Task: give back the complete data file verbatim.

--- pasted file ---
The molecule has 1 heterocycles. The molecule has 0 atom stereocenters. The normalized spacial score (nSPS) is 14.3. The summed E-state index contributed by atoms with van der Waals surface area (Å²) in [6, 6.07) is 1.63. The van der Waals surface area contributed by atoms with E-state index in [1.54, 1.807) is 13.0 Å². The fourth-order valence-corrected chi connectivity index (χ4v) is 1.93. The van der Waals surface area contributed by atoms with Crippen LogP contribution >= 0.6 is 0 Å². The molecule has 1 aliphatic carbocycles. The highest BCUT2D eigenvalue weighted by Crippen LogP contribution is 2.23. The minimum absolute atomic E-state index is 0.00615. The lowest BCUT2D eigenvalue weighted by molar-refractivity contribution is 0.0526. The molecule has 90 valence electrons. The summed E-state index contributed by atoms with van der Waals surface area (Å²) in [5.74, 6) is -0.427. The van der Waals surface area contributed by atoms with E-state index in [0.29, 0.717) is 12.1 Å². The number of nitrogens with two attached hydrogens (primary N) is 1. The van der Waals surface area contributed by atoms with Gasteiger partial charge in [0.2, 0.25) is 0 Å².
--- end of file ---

The molecule has 1 heterocycles. The molecule has 0 atom stereocenters. The normalized spacial score (nSPS) is 14.3. The summed E-state index contributed by atoms with van der Waals surface area (Å²) in [6, 6.07) is 1.63. The van der Waals surface area contributed by atoms with E-state index in [1.54, 1.807) is 13.0 Å². The fourth-order valence-corrected chi connectivity index (χ4v) is 1.93. The van der Waals surface area contributed by atoms with Crippen LogP contribution >= 0.6 is 0 Å². The molecule has 1 aliphatic carbocycles. The highest BCUT2D eigenvalue weighted by Crippen LogP contribution is 2.23. The minimum absolute atomic E-state index is 0.00615. The lowest BCUT2D eigenvalue weighted by molar-refractivity contribution is 0.0526. The molecule has 90 valence electrons. The summed E-state index contributed by atoms with van der Waals surface area (Å²) in [5.74, 6) is -0.427. The van der Waals surface area contributed by atoms with E-state index in [0.29, 0.717) is 12.1 Å². The number of nitrogens with two attached hydrogens (primary N) is 1. The van der Waals surface area contributed by atoms with Gasteiger partial charge in [0.2, 0.25) is 0 Å².